The Hunchback of Notre Dame (1923)

Victor Hugo’s The Hunchback of Notre Dame is one of those literary classics that have been filmed on a number of different occasions, infamously including an animated Disney version, proving that Disney can make light family entertainment out of practically anything.

Out of the several Hunchback adaptations I have seen, two emerge as superior: the 1923 version with Lon Chaney and the 1939 version with Charles Laughton. The former appears to be the only version of The Hunchback of Notre Dame that is available at the Internet Archive.

Lon Chaney as Quasimodo in The Hunchback of Notre Dame (1923)

To cast the legendary Lon Chaney as the Hunchback was, of course, the best possible choice at the time. Chaney had already made several spectacular and impressive roles, for example The Penalty (1920), but The Hunchback of Notre Dame appears to have been the role that propelled him to the status of stardom, and thus on to future legendary roles.

Unfortunately, I am less impressed with Ruth Miller as Esmeralda. So far I have never seen an actress that quite captured the youth and spirit of Esmeralda from the novel. Miller gives it her best, and that is adequate, but something is lacking. She is at least nearly the right age for the role (Esmeralda is 16 in the novel; Miller was only a couple of years older when the film was made), unlike several others; the worst example possibly being Salma Hayek who was over 30 when she portrayed Esmeralda. I am still waiting for the actress that can bring the combination of youth, naiveté, kind-heartedness and strength to the character.

In addition to Chaney’s performance, there are several good reasons for watching this film. For one thing, it is perhaps one of the most truthful adaptations of the original novel (except for the inevitable happy Hollywood ending). The sets and costumes of mediaeval Paris are stunningly majestic and beautiful. Whether historically true or not, I am not competent to say, but they certainly help to set the mood.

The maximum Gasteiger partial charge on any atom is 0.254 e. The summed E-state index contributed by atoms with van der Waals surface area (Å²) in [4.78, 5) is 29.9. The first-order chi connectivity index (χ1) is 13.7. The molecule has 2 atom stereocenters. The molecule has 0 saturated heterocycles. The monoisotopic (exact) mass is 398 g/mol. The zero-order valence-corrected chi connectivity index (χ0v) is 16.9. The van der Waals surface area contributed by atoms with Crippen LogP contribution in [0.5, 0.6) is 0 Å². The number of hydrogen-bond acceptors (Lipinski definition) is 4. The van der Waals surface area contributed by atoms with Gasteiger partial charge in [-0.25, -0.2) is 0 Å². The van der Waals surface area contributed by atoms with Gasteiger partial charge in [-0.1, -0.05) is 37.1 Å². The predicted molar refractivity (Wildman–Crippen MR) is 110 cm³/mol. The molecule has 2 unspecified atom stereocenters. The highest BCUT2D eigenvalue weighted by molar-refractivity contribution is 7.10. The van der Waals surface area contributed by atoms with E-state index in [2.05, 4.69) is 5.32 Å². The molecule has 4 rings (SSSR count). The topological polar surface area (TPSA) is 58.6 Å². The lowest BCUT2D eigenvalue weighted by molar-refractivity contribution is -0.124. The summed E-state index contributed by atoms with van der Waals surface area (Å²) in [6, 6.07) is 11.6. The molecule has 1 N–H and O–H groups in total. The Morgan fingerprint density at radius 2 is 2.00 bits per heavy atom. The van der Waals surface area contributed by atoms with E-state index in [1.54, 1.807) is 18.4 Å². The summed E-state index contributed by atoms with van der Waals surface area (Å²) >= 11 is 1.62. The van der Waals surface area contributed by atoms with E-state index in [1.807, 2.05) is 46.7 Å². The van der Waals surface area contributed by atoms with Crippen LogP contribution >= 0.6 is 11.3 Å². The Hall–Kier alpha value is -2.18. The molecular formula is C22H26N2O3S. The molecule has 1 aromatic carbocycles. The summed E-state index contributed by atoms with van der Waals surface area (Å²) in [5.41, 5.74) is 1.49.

This film is best enjoyed if, like me, you are both a fan of Lon Chaney and of Victor Hugo’s wonderful novel. The combination of the two makes for a near-perfect film and a true classic.

Lon Chaney and Patsy Ruth Miller as Quasimodo and Esmeralda in The Hunchback of Notre Dame (1923)

The Huncback of Notre Dame
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Year: 1923
Running time: 1 h 57 min
Director: Wallace Worsley
Stars: Lon Chaney
Image quality: Acceptable
Resolution: Medium (640×482)
Soundtrack: Good; classical music well edited to fit the images
Sound quality: Good
Best file format: MPEG4 (1.4 G)


The Stranger (1946)

An agent for a war crimes commission decides, in desperation, to let a German war criminal out of prison in the hopes that he may lead them to another German who committed atrocious acts against humanity during World War II. This other German is suspected to hide under assumed identity somewhere in the United States. He must be found before he can commit new crimes.

Orson Welles and Loretta Young in The Stranger (1946)

Thus begins Orson Welles’ The Stranger, a film where Welles both played one of the leading roles (the German in hiding) and directed. It is one of rather few Orson Welles films that can be found at the Internet Archive, and for that reason alone deserves our attention.

This is a typical film noir in many ways, such as its dramatic camera angles and lighting, and also the script which is full of cynism and human evil.

The version of the film I link to here is an excellent quality MPEG4. If you strive for nothing short of perfection, then there is also a Matroska copy made from the same source, but it is almost five times as large, and I doubt if you will notice the difference.

This film is best enjoyed for Orson Welles, even though many of the supporting cast are also very good. Welles is, as always, excellent in his acting as well as in his directing. And if the plot happens to be just a bit too improbable for this to be any of Welles’ best films, then that just goes to show that this film is a child of its time.

Orson Welles in The Stranger (1946)

The Stranger
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Year: 1946
Running time: 1 h 35 min
Director: Orson Welles
Stars: Orson Welles
Image quality: Excellent
Resolution: High (960×738)
Sound quality: Good
Best file format: MPEG4 (963 M)

The Ten Commandments (1923)

Legendary directory Cecil B. DeMille made two radically different films titled The Ten Commandments during his long Hollywood career. Featured here is The Ten Commandments from 1923, a spectacular silent drama that is actually two films for the price of one.

The beginning of the film consists of a lengthy prologue which tells the biblical story of the Israelite exodus from Egypt. With splendid sets and some very advanced special effects (still impressive today), it starts with God’s tenth plague on the Egyptians and ends as Moses comes down from Mount Sinai. This part is grandiose and majestic, and belongs among the great epics of silent film, but it is sometimes a bit overplayed, not least by Theodore Roberts in the role of Moses.

Julia Faye, Pat Moore, Charles de Rochefort as Rameses and Theodore Roberts as Moses in Cecil B. DeMille's The Ten Commandments (1923)